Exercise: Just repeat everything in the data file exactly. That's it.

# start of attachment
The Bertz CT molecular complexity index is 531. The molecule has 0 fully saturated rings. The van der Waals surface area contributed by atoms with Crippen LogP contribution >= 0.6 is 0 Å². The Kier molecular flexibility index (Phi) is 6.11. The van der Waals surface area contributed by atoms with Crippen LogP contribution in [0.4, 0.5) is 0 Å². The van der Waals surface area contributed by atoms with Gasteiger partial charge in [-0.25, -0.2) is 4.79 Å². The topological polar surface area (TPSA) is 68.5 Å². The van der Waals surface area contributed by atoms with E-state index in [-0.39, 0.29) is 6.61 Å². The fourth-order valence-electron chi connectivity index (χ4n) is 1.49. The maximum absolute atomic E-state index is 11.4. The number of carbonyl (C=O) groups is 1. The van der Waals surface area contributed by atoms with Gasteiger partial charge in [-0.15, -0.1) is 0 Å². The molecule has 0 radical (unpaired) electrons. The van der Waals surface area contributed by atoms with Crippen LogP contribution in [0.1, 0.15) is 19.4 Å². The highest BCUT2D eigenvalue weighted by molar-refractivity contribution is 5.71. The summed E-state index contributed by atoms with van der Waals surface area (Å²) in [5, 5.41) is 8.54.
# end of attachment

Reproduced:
The Bertz CT molecular complexity index is 531. The molecule has 0 fully saturated rings. The van der Waals surface area contributed by atoms with Crippen LogP contribution >= 0.6 is 0 Å². The Kier molecular flexibility index (Phi) is 6.11. The van der Waals surface area contributed by atoms with Crippen LogP contribution in [0.4, 0.5) is 0 Å². The van der Waals surface area contributed by atoms with Gasteiger partial charge in [-0.25, -0.2) is 4.79 Å². The topological polar surface area (TPSA) is 68.5 Å². The van der Waals surface area contributed by atoms with E-state index in [-0.39, 0.29) is 6.61 Å². The fourth-order valence-electron chi connectivity index (χ4n) is 1.49. The maximum absolute atomic E-state index is 11.4. The number of carbonyl (C=O) groups is 1. The van der Waals surface area contributed by atoms with Gasteiger partial charge in [-0.15, -0.1) is 0 Å². The molecule has 0 radical (unpaired) electrons. The van der Waals surface area contributed by atoms with Crippen LogP contribution in [0.1, 0.15) is 19.4 Å². The highest BCUT2D eigenvalue weighted by molar-refractivity contribution is 5.71. The summed E-state index contributed by atoms with van der Waals surface area (Å²) in [5, 5.41) is 8.54.